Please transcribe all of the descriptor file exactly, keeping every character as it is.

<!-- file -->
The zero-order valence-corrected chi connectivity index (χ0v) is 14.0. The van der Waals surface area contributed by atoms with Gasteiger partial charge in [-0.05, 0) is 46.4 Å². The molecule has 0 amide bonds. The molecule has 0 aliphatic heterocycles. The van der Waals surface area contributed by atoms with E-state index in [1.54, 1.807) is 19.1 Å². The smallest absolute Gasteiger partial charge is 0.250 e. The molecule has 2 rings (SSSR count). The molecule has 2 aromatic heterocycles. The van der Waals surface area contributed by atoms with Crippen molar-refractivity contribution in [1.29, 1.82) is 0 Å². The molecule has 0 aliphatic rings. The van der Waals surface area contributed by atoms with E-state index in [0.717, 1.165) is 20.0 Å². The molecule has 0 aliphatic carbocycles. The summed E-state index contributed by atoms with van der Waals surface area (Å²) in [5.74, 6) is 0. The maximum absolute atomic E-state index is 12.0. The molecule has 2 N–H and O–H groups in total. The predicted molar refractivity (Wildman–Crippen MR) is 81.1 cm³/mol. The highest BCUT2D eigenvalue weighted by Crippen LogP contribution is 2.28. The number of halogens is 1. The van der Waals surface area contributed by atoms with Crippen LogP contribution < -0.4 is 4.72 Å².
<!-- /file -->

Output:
The zero-order valence-corrected chi connectivity index (χ0v) is 14.0. The van der Waals surface area contributed by atoms with Gasteiger partial charge in [-0.05, 0) is 46.4 Å². The molecule has 0 amide bonds. The molecule has 0 aliphatic heterocycles. The van der Waals surface area contributed by atoms with E-state index in [1.54, 1.807) is 19.1 Å². The smallest absolute Gasteiger partial charge is 0.250 e. The molecule has 2 rings (SSSR count). The molecule has 2 aromatic heterocycles. The van der Waals surface area contributed by atoms with Crippen molar-refractivity contribution in [1.29, 1.82) is 0 Å². The molecule has 0 aliphatic rings. The van der Waals surface area contributed by atoms with E-state index in [0.717, 1.165) is 20.0 Å². The molecule has 0 aliphatic carbocycles. The summed E-state index contributed by atoms with van der Waals surface area (Å²) in [5.74, 6) is 0. The maximum absolute atomic E-state index is 12.0. The molecule has 2 N–H and O–H groups in total. The predicted molar refractivity (Wildman–Crippen MR) is 81.1 cm³/mol. The highest BCUT2D eigenvalue weighted by Crippen LogP contribution is 2.28. The number of halogens is 1. The van der Waals surface area contributed by atoms with Crippen LogP contribution < -0.4 is 4.72 Å².